FinTech and Commercial Banks' Performance in China:
The Current Status and Lessons Learned from Our Data Analysis
Xihui Chen
, Xuyuan You and Victor Chang
Teesside University Business School, Teesside University, U.K.
University of Leeds, Leeds, U.K.
Artificial Intelligence and Information Systems Research Group, School of Computing and Digital Technologies,
Teesside University, Middlesbrough, U.K.
Keywords: FinTech, Commercial Banks, Customer Satisfaction, Customer Expectation, Service Quality, Work
Efficiency, Firm Performance.
Abstract: As the impacts of the COVID-19 pandemic play out globally, the banking industry has been affected in both
positive and negative ways, with the crisis creating both opportunities and threats for the collaborations
between FinTech and banks. The aim of this study is to investigate the impact of FinTech products (FTPs) on
commercial bank’s performance in China. Required data are collected with a quantitative approach and two
self-designed questionnaires were distributed to customers and employees of commercial banks in China. The
gathered data were examined using the structural equation modeling technique. The results of this study reveal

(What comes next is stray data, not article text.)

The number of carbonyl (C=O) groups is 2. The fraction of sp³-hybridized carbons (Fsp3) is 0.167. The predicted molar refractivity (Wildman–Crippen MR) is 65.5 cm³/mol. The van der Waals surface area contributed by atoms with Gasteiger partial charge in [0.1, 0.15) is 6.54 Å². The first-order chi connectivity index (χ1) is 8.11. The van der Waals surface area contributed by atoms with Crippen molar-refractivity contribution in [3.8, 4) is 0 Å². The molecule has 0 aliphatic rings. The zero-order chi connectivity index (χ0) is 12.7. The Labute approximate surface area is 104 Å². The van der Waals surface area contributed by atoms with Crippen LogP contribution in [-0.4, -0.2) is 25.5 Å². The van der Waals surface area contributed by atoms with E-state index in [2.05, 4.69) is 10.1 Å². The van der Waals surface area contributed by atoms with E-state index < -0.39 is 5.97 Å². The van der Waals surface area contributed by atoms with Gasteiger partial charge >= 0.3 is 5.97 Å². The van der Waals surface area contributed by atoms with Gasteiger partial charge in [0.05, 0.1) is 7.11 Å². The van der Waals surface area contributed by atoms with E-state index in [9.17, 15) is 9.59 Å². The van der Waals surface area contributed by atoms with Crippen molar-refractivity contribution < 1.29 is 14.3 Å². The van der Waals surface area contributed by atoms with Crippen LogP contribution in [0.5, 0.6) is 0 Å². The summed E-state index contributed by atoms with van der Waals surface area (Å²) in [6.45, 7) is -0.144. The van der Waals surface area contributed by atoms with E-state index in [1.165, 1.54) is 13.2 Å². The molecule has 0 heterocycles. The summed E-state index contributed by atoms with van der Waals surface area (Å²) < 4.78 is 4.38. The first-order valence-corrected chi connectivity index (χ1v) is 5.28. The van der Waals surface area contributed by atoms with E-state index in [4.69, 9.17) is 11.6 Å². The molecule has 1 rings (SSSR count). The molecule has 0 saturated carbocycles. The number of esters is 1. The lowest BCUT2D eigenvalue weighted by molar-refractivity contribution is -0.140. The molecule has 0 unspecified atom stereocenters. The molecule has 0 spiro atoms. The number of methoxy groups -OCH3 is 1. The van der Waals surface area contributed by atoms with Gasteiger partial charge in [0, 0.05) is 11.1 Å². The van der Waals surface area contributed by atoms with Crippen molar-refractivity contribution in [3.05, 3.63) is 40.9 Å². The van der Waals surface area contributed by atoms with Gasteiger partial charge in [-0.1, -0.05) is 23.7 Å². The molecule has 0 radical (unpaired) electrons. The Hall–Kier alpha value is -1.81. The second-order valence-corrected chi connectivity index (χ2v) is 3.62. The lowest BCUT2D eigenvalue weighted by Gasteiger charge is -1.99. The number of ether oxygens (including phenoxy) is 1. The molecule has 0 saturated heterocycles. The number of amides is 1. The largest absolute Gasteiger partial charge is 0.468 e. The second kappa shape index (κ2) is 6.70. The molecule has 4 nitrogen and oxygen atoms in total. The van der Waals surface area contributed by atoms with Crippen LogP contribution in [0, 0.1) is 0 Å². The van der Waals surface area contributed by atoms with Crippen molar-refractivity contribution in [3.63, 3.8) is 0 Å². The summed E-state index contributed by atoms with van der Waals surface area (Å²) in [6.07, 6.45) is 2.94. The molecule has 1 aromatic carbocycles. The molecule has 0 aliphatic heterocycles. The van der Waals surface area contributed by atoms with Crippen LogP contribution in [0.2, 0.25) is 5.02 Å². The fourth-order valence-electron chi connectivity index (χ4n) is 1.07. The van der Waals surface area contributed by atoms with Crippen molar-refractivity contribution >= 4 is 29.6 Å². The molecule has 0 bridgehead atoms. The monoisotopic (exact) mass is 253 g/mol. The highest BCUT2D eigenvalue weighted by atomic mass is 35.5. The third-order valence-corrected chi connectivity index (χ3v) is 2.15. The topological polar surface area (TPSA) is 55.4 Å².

that the perceived usefulness (PU) of FTPs has positive and significant impacts on customer satisfaction, low
expectation of bank employee assistance, bank’s service quality and employee work efficiency. Additionally,
the perceived difficulty of use (PD) of FTPs has negative and significant impacts on customer satisfaction and
low expectation of assistance. Interestingly, there is a positive and significant relationship between PD and
banks' service quality and work efficiency, meaning that the service quality and work efficiency can reduce
some shortcomings of using FTPs. This study recognizes the need to enhance the understanding of FTPs on
non-financial firm performance.
There is an ever-increasing use of financial technology
(FinTech) products to attain greater profits. Especially,
Following the Financial Stability Board (FSB, 2017),
this study defines FinTech as an array of financial
technology providers that enables seamless and better
financial services (e.g., new applications, products,
business models and processes) for businesses to even
individual users. Ky et al. (2019) found that the
successful implementation of FinTech products
(hereafter, FTPs) in banks increases bank profitability
and efficiency and enhances customer interactions and
develops new customer segments. This is particularly
important as a collaboration between banks and FTPs
is the key to provide solutions in the "new normal"
business environment that the COVID-19 pandemic
Corresponding author
has brought about. Wang et al. (2020) concluded that
FTPs play a vital role in facilitating a bank’s risk-